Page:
From behind the coffee shop counter, I watched you, London, as you went about your daily life. Commuters complained about train delays as they picked up their morning coffee, from a black filter to an extra hot strong skinny latte, but they forgave me for mixing up drinks sometimes. Construction workers came for Cokes and Toasties; I want to call toasted sandwiches "Toasties" for the rest of my life! Office staff stopped by for a drink and a porridge; I've never lived in a country that ate this much porridge.
From behind the coffee shop counter, I got to know your residents. The busy professionals who come in so often that we have their drinks memorized and notice when they miss a few days. The older man who offers me a shy smile as he buys his daily apple and banana. The girl who always gets an almond croissant, except the one day she bought a yogurt. (Don't worry; she went back to a croissant the next day.) The guy who brings his dog and the other guy who brings his bike. The skinny cappuccino lady with the sweet smile, the black americano man who always calls me "luv," the cappuccino-and-a-pain-auix-raisin gentleman, and the oat filter guy with the lilting Irish accent whose yawns make me yawn too - I don't know their names, but I enjoyed our daily two minute conversations.
From behind the coffee shop counter, I learned the quirks of your city. It took me ages, but I finally got better at counting out change in British pounds; nothing like a new currency to make you feel like you're in second grade math again! I learned that aubergines are eggplants, a serviette is a napkin, and carrot juice is a thing. I answered someone's question about my accent and origins at least once an hour, and inevitably, they asked if my hometown is near Las Vegas. My favorite comment by far came from a co-worker: "Your accent reminds me of Mickey Mouse," she said, and all of us behind the counter laughed so hard we couldn't breathe.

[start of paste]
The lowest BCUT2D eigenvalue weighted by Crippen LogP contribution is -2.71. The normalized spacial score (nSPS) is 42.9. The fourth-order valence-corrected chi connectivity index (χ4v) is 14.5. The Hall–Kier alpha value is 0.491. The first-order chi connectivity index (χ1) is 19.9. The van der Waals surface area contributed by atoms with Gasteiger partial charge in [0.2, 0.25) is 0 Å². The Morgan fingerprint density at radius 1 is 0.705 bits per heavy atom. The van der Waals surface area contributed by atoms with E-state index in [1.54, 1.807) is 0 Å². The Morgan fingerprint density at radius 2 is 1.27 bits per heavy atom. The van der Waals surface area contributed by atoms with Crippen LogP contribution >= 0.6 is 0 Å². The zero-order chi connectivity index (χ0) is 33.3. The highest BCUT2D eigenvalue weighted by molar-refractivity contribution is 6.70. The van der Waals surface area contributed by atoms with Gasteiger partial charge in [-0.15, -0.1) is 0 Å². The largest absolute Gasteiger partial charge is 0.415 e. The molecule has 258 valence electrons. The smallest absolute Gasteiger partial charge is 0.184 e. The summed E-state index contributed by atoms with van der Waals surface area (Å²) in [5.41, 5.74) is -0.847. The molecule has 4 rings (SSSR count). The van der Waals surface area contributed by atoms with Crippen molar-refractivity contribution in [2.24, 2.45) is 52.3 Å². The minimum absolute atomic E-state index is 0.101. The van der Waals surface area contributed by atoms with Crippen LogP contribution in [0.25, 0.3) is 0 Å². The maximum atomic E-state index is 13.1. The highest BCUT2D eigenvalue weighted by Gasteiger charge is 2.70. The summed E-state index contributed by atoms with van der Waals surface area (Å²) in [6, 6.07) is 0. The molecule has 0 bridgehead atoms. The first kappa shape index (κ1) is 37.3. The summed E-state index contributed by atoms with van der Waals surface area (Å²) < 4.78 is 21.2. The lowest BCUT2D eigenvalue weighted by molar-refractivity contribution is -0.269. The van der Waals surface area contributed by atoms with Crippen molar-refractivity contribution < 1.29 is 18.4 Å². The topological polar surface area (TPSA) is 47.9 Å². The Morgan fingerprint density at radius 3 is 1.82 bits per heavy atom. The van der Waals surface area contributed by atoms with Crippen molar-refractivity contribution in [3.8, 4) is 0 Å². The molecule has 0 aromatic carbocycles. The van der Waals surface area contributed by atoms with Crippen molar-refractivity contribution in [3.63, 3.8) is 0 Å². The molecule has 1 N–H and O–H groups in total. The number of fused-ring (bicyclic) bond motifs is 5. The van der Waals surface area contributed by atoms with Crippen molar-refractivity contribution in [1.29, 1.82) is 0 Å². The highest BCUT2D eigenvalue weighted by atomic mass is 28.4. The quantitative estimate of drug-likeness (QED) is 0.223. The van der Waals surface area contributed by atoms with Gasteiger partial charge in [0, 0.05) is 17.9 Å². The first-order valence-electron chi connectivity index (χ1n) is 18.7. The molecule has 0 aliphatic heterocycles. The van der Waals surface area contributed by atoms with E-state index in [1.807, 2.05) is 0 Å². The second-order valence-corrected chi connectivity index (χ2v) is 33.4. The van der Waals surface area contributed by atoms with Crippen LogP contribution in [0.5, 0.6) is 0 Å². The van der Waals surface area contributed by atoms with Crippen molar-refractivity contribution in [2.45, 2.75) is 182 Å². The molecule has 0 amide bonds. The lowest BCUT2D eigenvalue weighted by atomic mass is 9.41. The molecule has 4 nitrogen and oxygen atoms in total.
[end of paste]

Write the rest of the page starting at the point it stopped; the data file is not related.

From behind the coffee shop counter, I've watched your bustle slow one day at a time as the coronavirus crept through the city. Business got a little slower last week as commuters and residents switched to working remotely, and by the middle of this week, the shop felt eerily empty. Our seating area closed (to avoid gatherings of more than ten people), and everyone who came in had a virus-related worry to discuss with hushed voices. I watched as your citizens' daily concerns were overwhelmed by the anxiety that is palpable everywhere I go now: what will tomorrow bring? We wish we knew.
From behind the coffee shop counter, I see NHS (healthcare) staff come in for a hot drink, tired looking but quick to smile back at me. I hear customer after customer express concern for the shop employees once restaurants are told to close; they remind us that we aren't forgotten. I watch as people physically distance themselves while waiting for coffee, but if anything, their hearts seem a little closer. They offer others a place in line, are quick to pick up dropped items, seem just a bit more patient than before. If fear and anxiety are a palpable constant on your streets right now, London, at least they get pushed aside for small moments of camaraderie, connection, and hope.